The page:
Richmond 2008

Four years ago, there was just one thing that came to mind when you heard the phrase Richmond squash: the Price-Bullington Invitational. The PBI is a classic amateur tournament that features top college kids who are flown in from their campuses to the Country Club of Virginia for the weekend. (Started in 1970, it was originally the Holt Bullington, named in honor of the eponymous Richmond junior who died the year before.) Otherwise the Virginia SRA was molasses-slow world, with not a single twenty-one-foot court in Richmond and barely any league or junior play. Richmond’s main claim to fame was that it was the home of the good reverend, Bob Hetherington, who was a top amateur forty years ago. And then everything changed. 

Ted Price, the Old Dominion squash kingpin who now shares the honors of the PBI name, brought in journeyman teaching pro Gus Cook (France; Lakeshore Athletic in Chicago; Birmingham Athletic in Detroit; Meadow Mill in Baltimore), and Richmond squash blossomed. Cook started five days before Christmas in 2003 and a month later he had organized a pro squash tournament, the Virginia Open. Each winter Cook added a PSA star to the prize money level and increased the budget (from $19,000 in 2004 to $175,000 in 2008). After two years at the Country Club of Virginia, Cook moved the tournament down the road to the home of the Spiders, the University of Richmond. For the next two years, the tournament had a glass court plopped down in the Tyler Haynes Commons, UR’s student union which famously had fifty-foot high windows looking out on the a tree-banked pond.

While this was going on, Richmond squash exploded. The CCV put in three softball court and other clubs began the process of converting or adding courts. One intriguing new club is the Wood n Racket, which is a half hour outside Richmond on the way to Charlottesville. Besides some grass tennis courts, it has one squash doubles court and plans for a second one.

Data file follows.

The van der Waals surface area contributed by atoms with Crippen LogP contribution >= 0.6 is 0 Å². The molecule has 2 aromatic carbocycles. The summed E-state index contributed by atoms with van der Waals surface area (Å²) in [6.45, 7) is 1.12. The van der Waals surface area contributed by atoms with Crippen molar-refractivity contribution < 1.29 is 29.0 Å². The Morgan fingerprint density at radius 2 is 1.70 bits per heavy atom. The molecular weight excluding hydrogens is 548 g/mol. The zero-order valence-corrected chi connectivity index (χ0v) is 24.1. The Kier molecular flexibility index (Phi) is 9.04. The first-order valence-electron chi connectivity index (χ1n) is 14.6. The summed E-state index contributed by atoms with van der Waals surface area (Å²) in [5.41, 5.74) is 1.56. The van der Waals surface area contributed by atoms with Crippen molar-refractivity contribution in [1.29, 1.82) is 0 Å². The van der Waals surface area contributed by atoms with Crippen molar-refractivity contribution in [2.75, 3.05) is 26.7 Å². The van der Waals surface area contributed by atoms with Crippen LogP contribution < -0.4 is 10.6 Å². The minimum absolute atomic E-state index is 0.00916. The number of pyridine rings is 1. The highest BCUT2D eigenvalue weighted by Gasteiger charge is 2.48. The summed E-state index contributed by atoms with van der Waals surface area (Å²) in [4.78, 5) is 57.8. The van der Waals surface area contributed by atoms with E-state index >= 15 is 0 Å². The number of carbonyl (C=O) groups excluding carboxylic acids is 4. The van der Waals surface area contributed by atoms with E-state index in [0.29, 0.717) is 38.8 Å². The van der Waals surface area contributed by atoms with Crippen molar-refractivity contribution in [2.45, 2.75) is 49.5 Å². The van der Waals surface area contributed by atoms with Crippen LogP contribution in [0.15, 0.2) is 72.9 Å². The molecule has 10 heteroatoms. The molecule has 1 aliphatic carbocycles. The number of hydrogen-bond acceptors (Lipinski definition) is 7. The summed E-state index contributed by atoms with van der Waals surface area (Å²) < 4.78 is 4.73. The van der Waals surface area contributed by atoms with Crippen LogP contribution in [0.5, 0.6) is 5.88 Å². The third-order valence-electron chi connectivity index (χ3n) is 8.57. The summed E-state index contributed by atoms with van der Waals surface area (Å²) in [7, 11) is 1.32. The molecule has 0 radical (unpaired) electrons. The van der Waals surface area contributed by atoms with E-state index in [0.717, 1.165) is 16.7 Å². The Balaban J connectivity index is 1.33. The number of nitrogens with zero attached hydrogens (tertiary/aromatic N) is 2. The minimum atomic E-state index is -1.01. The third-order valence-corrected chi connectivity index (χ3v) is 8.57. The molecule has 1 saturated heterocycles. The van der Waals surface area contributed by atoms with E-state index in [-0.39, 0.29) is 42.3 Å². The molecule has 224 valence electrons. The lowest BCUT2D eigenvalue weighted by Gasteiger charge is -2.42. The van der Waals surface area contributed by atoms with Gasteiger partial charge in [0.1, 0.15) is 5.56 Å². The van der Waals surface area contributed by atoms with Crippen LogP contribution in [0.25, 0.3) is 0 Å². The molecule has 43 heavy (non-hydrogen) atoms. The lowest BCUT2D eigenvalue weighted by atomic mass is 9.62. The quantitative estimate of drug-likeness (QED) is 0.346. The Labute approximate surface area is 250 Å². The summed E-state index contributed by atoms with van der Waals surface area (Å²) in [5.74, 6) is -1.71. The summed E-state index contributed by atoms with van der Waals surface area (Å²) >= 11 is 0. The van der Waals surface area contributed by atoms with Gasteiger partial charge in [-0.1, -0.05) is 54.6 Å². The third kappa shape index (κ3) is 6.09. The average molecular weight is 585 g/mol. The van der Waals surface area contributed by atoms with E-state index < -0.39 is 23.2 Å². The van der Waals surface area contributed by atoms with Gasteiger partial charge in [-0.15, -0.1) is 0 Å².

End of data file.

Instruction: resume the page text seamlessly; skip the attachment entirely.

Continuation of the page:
This week the Davenport Open, as the pro tournament is now called, is up the hill from the pond, at UR’s old Millhiser gym. It has a 400-seat capacity, cozy and slightly quaint with the worn brick and wooden rafters. With the huge draw (twelve of the top twenty in the world), it feels like just another big international tournament: The McWil truck (”Glass Court on World Tour”) is sitting outside; Martin Bronstein is interviewing the players as they leave the court after their match; local shutter babe Patricia Lyons is snapping shots; and Jean Delierre is tremendously busy fixing cameras and snaking cable lines for his television filming. Fans from as close as Norfolk and Chapel Hill and as far away as Baltimore and New York are coming into town.

Only at times it is a sleepy scene, like when there was a fifteen-minute gap between matches on the first afternoon, and Ramy and Hesham Ashour got on court to hit. Ramy was about as casual as possible: in his socks, borrowing one of his brother’s racquets and his long sweats dragging underfoot. Yet he still looked, with his flicks and flips, like a magician.

The biggest excitement so far has been the opening round match of Patrick Chifunda v. Cam Pillay. Chifunda is now based at CCV and running junior clinics all over town and got enormous home-crowd ovations—at introductions, after the warmup, after some of his airborne swan dives and after his match.

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